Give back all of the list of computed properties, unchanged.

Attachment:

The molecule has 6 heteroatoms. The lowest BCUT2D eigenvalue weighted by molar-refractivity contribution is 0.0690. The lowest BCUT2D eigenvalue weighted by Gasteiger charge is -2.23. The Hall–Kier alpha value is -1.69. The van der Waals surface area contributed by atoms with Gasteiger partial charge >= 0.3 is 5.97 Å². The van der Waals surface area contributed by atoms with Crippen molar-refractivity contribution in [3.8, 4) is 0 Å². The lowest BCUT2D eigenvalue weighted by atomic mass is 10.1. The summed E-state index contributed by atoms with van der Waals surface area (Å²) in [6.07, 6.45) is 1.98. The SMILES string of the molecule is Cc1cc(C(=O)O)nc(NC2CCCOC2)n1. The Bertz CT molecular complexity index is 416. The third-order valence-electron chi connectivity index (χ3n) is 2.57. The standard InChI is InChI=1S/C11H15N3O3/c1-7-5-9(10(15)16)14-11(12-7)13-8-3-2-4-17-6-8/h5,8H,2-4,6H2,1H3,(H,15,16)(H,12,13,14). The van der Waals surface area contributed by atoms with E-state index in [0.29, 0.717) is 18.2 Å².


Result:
The molecule has 6 heteroatoms. The lowest BCUT2D eigenvalue weighted by molar-refractivity contribution is 0.0690. The lowest BCUT2D eigenvalue weighted by Gasteiger charge is -2.23. The Hall–Kier alpha value is -1.69. The van der Waals surface area contributed by atoms with Gasteiger partial charge >= 0.3 is 5.97 Å². The van der Waals surface area contributed by atoms with Crippen molar-refractivity contribution in [3.8, 4) is 0 Å². The lowest BCUT2D eigenvalue weighted by atomic mass is 10.1. The summed E-state index contributed by atoms with van der Waals surface area (Å²) in [6.07, 6.45) is 1.98. The SMILES string of the molecule is Cc1cc(C(=O)O)nc(NC2CCCOC2)n1. The Bertz CT molecular complexity index is 416. The third-order valence-electron chi connectivity index (χ3n) is 2.57. The standard InChI is InChI=1S/C11H15N3O3/c1-7-5-9(10(15)16)14-11(12-7)13-8-3-2-4-17-6-8/h5,8H,2-4,6H2,1H3,(H,15,16)(H,12,13,14). The van der Waals surface area contributed by atoms with E-state index in [0.29, 0.717) is 18.2 Å².